The 3D versus 2D comparison assessed by Student’s t test where p < 0.05 was proved to be statistically significant for the reference planes GO-ME, S-N and N-SNA-ME.

The 3D versus 3D comparison assessed by Student’s t test where p < 0.05 was not proved to be statistically significant. The 2D versus 2D comparison was proved to be statistically significant for the reference values SNP-A and N-SNA.

Discussion

Our findings suggest that generally the five clinicians gave a subjective interpretation of the position of the reference planes on the tracings regardless of the technique used, even though they have had the same training and had the same skills.

However, none of them obtained measurements, which were above or below the average, but they have, at times, overestimated or underestimated certain measurements when using both techniques. The comparison of the data gathered from the tracings of the 2D and 3D radiographs shows that several measurements have statistically significant differences.

Particularly, the measurement of the reference plane GO-ME results to be always statistically significant (Figure 2). This difference can be justified by the fact that the measurements obtained from the 2D technique determine a projection of the points, which in reality are placed on different planes. Differently, the planes measured using the 3D technique are based on a real measurement (an oblique plane on the sagittal axis) rather than prospective ones [6-8]. Hence, the real measurement for the two-dimensional technique is represented by its projection with the consequent result that measurements obtained from the 2D radiographs are less accurate than the ones obtained from the 3D radiographs [19,20].

thumbnailFigure 2. Latero-lateral view of the GO-ME measurement.

The other values in which we noticed a variation, which was statistically significant between the two techniques, were all values in which it is necessary to identify the anterior nasal spine (ANS) or the posterior nasal spine (PNS) (Figure 3). These points are, in fact, particularly difficult to identify with the 2D technique due to the numerous overlapping anatomical structures and complication, which do not occur when using the 3D technique [20].

thumbnailFigure 3. Axial projection of the cranium. Location of the anterior (ANS) and posterior nasal spine (PNS) obtained from a CBCT radiograph.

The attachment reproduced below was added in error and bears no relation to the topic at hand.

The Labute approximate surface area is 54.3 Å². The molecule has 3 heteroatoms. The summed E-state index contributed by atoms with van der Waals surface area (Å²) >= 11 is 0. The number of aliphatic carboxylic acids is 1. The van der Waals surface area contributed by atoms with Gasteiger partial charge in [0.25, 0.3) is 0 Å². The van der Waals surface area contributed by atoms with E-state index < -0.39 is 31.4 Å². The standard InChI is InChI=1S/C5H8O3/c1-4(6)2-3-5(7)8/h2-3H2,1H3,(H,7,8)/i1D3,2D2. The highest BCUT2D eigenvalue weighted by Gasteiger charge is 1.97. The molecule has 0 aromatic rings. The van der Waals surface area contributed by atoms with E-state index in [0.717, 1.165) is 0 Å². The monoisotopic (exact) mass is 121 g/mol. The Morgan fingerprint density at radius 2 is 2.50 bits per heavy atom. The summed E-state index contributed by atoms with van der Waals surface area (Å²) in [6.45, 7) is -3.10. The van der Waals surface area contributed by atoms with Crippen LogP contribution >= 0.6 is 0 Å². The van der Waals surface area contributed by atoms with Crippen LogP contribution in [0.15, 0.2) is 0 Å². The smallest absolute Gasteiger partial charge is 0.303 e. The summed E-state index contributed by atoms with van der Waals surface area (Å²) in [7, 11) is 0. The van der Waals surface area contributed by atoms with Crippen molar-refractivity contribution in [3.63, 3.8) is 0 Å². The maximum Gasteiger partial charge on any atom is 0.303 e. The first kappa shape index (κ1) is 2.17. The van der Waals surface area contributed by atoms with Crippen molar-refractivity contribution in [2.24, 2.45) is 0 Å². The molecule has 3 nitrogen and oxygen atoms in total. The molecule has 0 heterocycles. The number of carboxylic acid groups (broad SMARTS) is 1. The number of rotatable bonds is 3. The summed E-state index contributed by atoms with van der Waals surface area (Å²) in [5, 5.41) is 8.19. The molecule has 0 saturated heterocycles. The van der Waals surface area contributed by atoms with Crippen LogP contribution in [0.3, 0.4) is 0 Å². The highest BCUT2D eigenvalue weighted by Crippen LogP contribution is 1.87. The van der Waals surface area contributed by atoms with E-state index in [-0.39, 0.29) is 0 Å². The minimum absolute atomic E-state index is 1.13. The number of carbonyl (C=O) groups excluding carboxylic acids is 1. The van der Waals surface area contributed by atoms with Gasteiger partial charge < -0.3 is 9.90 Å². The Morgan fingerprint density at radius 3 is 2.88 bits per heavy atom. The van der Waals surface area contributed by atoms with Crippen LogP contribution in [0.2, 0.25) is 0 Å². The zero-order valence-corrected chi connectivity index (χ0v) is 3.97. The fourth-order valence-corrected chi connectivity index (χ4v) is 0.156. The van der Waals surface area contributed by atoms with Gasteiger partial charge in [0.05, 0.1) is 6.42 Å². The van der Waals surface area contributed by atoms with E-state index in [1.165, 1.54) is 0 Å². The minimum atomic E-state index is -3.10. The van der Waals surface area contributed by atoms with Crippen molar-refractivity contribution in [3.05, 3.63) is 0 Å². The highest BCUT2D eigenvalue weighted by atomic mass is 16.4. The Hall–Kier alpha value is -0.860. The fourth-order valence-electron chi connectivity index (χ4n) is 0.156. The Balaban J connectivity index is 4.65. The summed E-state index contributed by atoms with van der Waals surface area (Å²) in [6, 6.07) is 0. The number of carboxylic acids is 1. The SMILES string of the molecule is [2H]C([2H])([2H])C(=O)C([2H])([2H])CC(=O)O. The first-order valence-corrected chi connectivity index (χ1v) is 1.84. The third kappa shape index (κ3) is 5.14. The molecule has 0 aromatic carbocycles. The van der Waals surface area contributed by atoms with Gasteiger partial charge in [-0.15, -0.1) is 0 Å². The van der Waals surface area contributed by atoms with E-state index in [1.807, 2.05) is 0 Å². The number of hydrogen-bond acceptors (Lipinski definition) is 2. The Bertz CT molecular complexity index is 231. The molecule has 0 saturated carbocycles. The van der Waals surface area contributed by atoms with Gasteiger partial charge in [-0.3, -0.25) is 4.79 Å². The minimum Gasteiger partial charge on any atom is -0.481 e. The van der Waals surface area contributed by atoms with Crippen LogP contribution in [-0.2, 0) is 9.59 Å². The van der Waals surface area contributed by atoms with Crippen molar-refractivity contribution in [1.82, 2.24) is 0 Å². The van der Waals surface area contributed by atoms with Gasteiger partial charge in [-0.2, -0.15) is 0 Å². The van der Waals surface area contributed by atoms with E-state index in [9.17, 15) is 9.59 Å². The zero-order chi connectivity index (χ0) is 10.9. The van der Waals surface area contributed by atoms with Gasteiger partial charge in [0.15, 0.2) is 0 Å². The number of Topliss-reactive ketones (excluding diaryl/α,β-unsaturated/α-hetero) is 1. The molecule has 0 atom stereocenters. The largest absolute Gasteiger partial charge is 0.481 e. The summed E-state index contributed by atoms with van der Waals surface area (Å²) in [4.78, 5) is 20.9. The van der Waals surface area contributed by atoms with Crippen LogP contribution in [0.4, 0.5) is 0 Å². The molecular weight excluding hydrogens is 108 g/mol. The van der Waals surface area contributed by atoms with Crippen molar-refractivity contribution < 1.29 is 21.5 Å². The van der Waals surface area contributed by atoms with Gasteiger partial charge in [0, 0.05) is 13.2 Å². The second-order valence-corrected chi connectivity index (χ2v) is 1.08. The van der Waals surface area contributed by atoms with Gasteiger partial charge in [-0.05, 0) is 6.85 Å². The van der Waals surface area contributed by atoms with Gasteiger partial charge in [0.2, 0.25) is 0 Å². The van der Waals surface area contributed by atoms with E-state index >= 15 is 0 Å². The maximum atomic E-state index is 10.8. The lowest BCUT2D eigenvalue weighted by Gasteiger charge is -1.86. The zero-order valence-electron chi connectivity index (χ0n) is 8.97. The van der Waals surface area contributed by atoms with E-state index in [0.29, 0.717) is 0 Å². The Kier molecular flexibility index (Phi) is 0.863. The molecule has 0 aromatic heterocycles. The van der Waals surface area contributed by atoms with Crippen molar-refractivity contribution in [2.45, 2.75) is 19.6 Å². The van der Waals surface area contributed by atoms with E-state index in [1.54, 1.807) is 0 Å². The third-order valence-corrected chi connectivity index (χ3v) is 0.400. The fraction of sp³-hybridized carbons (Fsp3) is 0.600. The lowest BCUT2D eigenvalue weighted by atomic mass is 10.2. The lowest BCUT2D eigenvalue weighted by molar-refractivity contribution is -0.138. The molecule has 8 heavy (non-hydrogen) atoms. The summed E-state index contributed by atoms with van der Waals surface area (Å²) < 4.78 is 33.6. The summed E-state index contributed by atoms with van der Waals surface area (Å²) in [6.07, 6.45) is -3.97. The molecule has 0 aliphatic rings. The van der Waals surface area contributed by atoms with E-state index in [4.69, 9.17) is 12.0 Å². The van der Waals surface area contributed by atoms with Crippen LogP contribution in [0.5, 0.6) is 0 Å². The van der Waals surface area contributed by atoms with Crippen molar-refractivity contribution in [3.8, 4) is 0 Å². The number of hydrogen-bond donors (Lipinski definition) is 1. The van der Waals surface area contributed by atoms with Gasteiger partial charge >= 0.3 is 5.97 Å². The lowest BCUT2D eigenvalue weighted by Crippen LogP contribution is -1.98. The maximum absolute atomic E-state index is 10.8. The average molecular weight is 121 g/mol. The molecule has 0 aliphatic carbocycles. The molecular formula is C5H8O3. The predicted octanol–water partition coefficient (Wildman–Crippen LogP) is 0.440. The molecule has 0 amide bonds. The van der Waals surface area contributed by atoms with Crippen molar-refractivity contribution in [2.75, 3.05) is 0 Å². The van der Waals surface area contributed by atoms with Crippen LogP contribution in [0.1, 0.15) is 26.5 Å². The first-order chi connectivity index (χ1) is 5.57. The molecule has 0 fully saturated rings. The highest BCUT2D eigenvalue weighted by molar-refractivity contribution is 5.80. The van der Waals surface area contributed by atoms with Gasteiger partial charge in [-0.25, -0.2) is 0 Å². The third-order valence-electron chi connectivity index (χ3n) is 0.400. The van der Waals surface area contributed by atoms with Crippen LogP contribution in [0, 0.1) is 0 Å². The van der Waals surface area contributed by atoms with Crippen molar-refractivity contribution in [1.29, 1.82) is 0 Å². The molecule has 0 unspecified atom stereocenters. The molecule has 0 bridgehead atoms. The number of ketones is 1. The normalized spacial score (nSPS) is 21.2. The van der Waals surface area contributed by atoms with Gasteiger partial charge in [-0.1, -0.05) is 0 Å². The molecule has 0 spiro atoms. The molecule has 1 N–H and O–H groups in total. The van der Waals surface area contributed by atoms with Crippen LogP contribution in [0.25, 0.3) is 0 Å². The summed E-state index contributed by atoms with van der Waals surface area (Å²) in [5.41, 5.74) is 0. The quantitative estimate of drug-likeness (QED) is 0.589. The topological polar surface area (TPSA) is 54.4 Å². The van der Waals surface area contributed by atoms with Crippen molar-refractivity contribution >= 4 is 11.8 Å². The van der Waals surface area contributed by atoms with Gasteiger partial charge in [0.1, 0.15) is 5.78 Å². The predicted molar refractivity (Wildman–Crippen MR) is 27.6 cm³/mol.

Regarding the comparison of the linear measurements obtained by the same clinician on the tracings after 2 months, we have noticed that each clinician has traced the 2D cephalometric radiographs obtaining important variations and differences between the first time (T1) and after 2 months (T2). Each clinician has obtained, for the majority of the radiographs, the precise position of the linear measurements both times (initially and after 2 months) when tracing the 3D radiographs (Tables 2 and 3).

Table 2. Summary of the intra-operator results for the 3D technique (3D versus 3D)

Table 3. Summary of the intra-operator results according to the 2D technique (2D versus 2D)

In conclusion, we have determined that the use of the computer for the tracings of the 3D radiographs obtains less measurement errors and overall much more precise cephalometric analyses. The 3D technique has thus several advantages when compared to the conventional technique such as a true representation of reality, a lesser risk of operator-dependent errors from occurring and absence of overlapping anatomical structures [21]. However, to be able to confirm such results, further research is needed on a bigger sample.

Competing interests

The authors declare that they have no competing interests.

Authors’ contributions

GF supervised and coordinated the research and has given final approval of the version to be published. SS analysed the data. FN was involved in the acquisition of the data and drafting of the manuscript. AZ was involved in drafting the manuscript. DF was responsible for the statistical elaboration. All authors read and approved the final manuscript.